Patients under 15 years old should receive two vaccines; the second should be administered six to 12 months after the first. For patients starting the vaccine series in the 15 to 26 age range, they should receive a total of three doses over six to 12 months. A three-dose schedule is also appropriate for patients who are immunocompromised. 

Anyone who has ever had a life-threatening reaction, such as anaphylaxis, to a vaccine should not receive the HPV vaccine. People with hypersensitivity to yeast should also not receive a dose. If you currently have a moderate to severe illness, hold off on the vaccine until you are well. A minor illness like a mild cold will not affect the vaccine. HPV vaccines have not been studied in pregnant women, so it is best to delay the vaccine until after childbirth. Talk with your healthcare provider if you have questions about receiving the vaccine while you are breastfeeding. 

The most common side effect of the HPV vaccine is a reaction at the injection site. This usually involves redness or mild swelling and pain. 

Therapeutic Vaccines

Therapeutic vaccines work by stimulating the immune system to attack cancer cells. They have been proven effective at treating it. Each individual’s tumor is made up of unique cells and antigens. Because of this, therapeutic vaccines need to be individualized for each patient. 

Therapeutic vaccines are made up of cancer cells, parts of cancer cells, or proteins from the surface of cancer cells. This allows the body to recognize the disease and fight it. Sometimes a patient’s own immune cells are removed and exposed to these substances in the lab to create the vaccine. Once the vaccine is ready, it’s injected into the body to increase the immune response against cancer cells.

Because each vaccine is unique to the patient, the side effects can vary widely. According to the Cancer Research Institute, possible side effects of cancer vaccines include anorexia, nausea, back pain, fever and chills, fatigue, malaise, flu-like symptoms, headache, joint pain, muscle pain, and nerve pain. Therapeutic vaccines are currently only available for some types of cancer.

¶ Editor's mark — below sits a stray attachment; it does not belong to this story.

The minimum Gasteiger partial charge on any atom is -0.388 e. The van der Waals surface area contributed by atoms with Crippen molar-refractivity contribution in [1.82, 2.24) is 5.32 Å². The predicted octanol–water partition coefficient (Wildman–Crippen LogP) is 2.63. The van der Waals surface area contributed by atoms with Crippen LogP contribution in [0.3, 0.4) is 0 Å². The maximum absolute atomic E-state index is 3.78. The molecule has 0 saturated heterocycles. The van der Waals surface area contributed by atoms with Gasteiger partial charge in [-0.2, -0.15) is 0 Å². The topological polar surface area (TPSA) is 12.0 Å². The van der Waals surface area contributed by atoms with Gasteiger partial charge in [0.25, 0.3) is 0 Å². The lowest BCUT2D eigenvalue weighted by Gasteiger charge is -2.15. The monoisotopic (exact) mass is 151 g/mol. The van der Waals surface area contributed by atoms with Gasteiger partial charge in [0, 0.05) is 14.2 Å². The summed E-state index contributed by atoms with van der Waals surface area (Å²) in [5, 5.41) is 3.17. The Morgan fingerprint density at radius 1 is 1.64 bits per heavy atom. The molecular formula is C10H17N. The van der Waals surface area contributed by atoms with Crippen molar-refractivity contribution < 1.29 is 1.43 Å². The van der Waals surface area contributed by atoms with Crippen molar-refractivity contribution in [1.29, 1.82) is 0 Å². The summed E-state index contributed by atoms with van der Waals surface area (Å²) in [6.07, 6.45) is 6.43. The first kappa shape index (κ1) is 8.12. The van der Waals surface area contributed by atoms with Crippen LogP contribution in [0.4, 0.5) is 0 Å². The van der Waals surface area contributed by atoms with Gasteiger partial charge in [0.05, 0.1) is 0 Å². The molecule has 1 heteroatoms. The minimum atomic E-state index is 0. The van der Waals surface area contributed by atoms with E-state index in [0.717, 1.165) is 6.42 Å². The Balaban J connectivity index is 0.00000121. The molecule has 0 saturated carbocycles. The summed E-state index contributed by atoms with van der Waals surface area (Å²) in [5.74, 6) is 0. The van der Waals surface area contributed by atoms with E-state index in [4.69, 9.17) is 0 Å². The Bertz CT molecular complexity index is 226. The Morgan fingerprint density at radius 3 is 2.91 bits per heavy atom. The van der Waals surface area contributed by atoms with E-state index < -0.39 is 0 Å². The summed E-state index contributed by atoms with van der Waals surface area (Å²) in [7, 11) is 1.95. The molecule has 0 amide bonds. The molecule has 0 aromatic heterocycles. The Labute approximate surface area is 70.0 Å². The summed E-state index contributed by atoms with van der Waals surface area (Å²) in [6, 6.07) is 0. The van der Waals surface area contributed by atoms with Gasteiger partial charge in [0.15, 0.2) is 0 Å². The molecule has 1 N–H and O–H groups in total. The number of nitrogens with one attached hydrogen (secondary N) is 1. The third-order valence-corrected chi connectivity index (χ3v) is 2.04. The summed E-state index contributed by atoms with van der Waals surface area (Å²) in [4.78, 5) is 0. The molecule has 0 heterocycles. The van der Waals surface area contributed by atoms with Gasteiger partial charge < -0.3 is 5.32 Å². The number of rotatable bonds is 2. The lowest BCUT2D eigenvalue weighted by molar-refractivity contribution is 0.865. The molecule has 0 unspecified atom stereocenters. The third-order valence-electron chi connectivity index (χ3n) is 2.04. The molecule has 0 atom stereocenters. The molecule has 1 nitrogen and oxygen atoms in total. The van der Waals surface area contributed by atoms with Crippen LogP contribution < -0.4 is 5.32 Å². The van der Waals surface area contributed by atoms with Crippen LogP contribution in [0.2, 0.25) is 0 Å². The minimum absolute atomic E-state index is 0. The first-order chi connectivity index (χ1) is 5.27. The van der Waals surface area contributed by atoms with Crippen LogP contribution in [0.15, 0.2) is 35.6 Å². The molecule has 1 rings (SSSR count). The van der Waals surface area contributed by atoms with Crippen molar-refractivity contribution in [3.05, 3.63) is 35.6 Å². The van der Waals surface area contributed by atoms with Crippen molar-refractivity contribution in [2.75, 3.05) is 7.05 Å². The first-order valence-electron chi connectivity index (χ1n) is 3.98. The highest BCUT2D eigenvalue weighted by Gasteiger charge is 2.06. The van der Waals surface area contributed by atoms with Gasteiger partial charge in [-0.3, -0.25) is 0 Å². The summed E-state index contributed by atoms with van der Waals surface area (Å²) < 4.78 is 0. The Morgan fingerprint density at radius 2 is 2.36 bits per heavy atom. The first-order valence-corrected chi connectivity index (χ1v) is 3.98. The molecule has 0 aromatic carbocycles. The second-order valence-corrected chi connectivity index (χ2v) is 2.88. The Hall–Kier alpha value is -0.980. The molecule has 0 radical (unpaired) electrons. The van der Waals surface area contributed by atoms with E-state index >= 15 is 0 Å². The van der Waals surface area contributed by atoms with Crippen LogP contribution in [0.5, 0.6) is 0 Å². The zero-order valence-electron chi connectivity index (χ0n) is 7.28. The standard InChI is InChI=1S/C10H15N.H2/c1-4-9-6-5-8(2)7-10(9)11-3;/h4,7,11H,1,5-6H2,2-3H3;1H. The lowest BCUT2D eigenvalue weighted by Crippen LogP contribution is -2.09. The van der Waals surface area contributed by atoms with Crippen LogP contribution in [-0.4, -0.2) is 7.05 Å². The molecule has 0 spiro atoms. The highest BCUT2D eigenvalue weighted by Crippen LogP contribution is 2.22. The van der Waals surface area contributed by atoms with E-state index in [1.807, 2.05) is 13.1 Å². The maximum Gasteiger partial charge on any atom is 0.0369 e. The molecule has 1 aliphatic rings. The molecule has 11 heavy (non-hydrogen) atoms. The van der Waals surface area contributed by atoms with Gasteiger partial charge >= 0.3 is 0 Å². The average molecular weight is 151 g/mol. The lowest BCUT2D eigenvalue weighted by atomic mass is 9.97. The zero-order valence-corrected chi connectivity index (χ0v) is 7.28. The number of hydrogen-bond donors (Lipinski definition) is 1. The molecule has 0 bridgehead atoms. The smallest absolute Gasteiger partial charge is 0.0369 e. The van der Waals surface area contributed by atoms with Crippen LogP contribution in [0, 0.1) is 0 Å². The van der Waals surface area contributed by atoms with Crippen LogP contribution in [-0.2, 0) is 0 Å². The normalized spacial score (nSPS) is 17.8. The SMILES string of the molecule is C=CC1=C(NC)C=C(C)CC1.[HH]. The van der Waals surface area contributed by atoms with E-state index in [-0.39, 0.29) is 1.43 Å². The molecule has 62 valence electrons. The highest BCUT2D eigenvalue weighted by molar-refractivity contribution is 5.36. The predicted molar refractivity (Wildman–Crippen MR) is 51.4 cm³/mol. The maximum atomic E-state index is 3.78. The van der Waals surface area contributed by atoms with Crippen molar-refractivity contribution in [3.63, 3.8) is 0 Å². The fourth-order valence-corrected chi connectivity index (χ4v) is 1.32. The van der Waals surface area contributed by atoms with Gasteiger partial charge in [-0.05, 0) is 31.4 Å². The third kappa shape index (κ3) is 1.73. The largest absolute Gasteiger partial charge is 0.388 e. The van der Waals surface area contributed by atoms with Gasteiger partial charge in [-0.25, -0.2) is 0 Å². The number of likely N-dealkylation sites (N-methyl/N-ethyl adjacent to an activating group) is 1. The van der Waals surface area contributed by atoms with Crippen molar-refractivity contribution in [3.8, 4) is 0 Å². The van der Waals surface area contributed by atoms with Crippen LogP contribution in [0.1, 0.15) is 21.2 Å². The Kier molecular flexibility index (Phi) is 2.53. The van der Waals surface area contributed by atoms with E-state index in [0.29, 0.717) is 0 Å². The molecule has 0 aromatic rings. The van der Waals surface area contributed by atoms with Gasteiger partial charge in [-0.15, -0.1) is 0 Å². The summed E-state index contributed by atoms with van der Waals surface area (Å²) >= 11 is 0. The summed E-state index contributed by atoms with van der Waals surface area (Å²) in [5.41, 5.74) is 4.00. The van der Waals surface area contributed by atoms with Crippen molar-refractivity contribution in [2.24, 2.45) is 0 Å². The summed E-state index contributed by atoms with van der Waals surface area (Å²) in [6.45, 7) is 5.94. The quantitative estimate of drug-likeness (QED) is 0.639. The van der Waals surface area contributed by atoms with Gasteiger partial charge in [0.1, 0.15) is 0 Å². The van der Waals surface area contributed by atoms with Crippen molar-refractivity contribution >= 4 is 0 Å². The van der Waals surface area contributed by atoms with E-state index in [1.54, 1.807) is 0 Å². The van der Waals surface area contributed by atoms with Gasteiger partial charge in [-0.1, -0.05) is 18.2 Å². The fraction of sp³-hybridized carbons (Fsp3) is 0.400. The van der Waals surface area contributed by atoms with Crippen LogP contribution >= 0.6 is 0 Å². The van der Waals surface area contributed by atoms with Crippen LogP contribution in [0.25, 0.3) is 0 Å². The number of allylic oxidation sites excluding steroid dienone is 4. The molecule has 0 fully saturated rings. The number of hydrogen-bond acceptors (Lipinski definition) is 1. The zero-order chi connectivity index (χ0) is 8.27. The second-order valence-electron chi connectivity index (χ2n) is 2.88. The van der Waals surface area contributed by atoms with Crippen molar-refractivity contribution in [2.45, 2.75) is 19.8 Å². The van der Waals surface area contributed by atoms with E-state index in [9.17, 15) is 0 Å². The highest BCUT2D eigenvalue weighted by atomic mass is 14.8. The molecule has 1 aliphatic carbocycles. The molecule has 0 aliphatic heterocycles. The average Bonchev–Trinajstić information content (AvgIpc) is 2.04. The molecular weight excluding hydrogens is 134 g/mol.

There are two types of therapeutic cancer vaccine:

  • Targeting tumor-specific antigens (TSAs): Some types of cancer produce cells that have too much of a certain protein or antigen on their surfaces. This type of vaccine can target those antigens on the surface of cancer cells
  • Oncolysis: These vaccines use oncolytic viruses to infect and kill cancer cells. The viruses can be either engineered or naturally occurring in cancer cells

Three FDA-approved therapeutic vaccines are currently available.

 Provenge (Sipuleucel-T)

The sipuleucel-T vaccine was approved in 2010 for the treatment of prostate cancer. When researchers discovered that prostate cancer cells overdevelop prostatic acid phosphatase (PAP) on their surface, they were able to target those cells with a vaccine. Your healthcare provider will collect your own immune dendritic cells using a process called leukapheresis. Those cells are then grown in a lab setting with the antigen PAP so that they are better able to recognize it in the body. Once the immune cells are administered, they are more effective at finding and destroying cancer cells. 

This treatment is usually given in three doses over one month. Each appointment takes about two hours, with the IV injection lasting for one hour. This vaccine is usually considered for patients with prostate cancer whose disease is not responding to hormone therapy. Studies show that this therapeutic vaccine reduced the risk of death by 22.5% in men with advanced prostate cancer. 

Possible side effects are usually mild, and can include:

  • Fever and chills
  • Fatigue
  • Headache
  • Back and joint pain
  • Nausea

Imlygic (Talimogene Laherparepvec)

This therapeutic vaccine is used to treat advanced melanoma, a form of skin cancer. It contains the substance cytokines, which are produced in the body and cause the immune system to activate. It is made from a genetically modified herpes virus. The vaccine is able to infect the cancer cells with the weakened virus, which slows and stops their growth. 

This medication is injected directly into your tumor by a specialist. The second dose is usually given about three weeks after the first; the specific dose depends on the size and nature of your tumor. Once you receive the treatment, the injection site should be covered with a clear dressing. This will prevent you from touching it and catching the virus. Your medical team and caregivers should also avoid touching the injection site. Possible side effects include flu-like symptoms, which are usually short-lived. Studies found that 16.3% of patients treated had a durable response; this means that their tumors either shrank or disappeared.